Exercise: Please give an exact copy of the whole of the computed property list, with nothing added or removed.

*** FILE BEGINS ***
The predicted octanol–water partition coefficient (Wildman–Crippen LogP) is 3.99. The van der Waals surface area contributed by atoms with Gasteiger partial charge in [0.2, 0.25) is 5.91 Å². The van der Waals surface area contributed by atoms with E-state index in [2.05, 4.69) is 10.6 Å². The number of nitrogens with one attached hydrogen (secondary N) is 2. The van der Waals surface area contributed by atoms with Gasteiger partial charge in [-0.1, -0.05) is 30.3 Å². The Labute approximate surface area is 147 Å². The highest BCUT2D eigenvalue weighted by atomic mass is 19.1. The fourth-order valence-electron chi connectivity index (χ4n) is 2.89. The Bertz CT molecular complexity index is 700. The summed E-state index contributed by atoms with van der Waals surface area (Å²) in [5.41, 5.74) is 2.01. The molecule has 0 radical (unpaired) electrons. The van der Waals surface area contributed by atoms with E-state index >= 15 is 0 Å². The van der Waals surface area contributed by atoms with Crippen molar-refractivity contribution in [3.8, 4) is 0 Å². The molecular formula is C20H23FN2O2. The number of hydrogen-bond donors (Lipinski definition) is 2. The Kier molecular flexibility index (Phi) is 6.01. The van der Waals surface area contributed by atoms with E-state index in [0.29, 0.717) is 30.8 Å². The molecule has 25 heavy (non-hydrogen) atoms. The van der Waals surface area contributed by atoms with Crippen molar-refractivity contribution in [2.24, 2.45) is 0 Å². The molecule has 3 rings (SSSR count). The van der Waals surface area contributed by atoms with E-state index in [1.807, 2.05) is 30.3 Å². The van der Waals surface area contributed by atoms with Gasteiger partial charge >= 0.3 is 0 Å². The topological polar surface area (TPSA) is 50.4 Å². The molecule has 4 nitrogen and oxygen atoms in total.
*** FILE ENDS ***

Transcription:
The predicted octanol–water partition coefficient (Wildman–Crippen LogP) is 3.99. The van der Waals surface area contributed by atoms with Gasteiger partial charge in [0.2, 0.25) is 5.91 Å². The van der Waals surface area contributed by atoms with E-state index in [2.05, 4.69) is 10.6 Å². The number of nitrogens with one attached hydrogen (secondary N) is 2. The van der Waals surface area contributed by atoms with Gasteiger partial charge in [-0.1, -0.05) is 30.3 Å². The Labute approximate surface area is 147 Å². The highest BCUT2D eigenvalue weighted by atomic mass is 19.1. The fourth-order valence-electron chi connectivity index (χ4n) is 2.89. The Bertz CT molecular complexity index is 700. The summed E-state index contributed by atoms with van der Waals surface area (Å²) in [5.41, 5.74) is 2.01. The molecule has 0 radical (unpaired) electrons. The van der Waals surface area contributed by atoms with E-state index >= 15 is 0 Å². The van der Waals surface area contributed by atoms with Crippen molar-refractivity contribution in [3.8, 4) is 0 Å². The molecular formula is C20H23FN2O2. The number of hydrogen-bond donors (Lipinski definition) is 2. The Kier molecular flexibility index (Phi) is 6.01. The van der Waals surface area contributed by atoms with E-state index in [0.29, 0.717) is 30.8 Å². The molecule has 25 heavy (non-hydrogen) atoms. The van der Waals surface area contributed by atoms with Crippen molar-refractivity contribution in [2.24, 2.45) is 0 Å². The molecule has 3 rings (SSSR count). The van der Waals surface area contributed by atoms with E-state index in [1.807, 2.05) is 30.3 Å². The van der Waals surface area contributed by atoms with Gasteiger partial charge >= 0.3 is 0 Å². The topological polar surface area (TPSA) is 50.4 Å². The molecule has 4 nitrogen and oxygen atoms in total.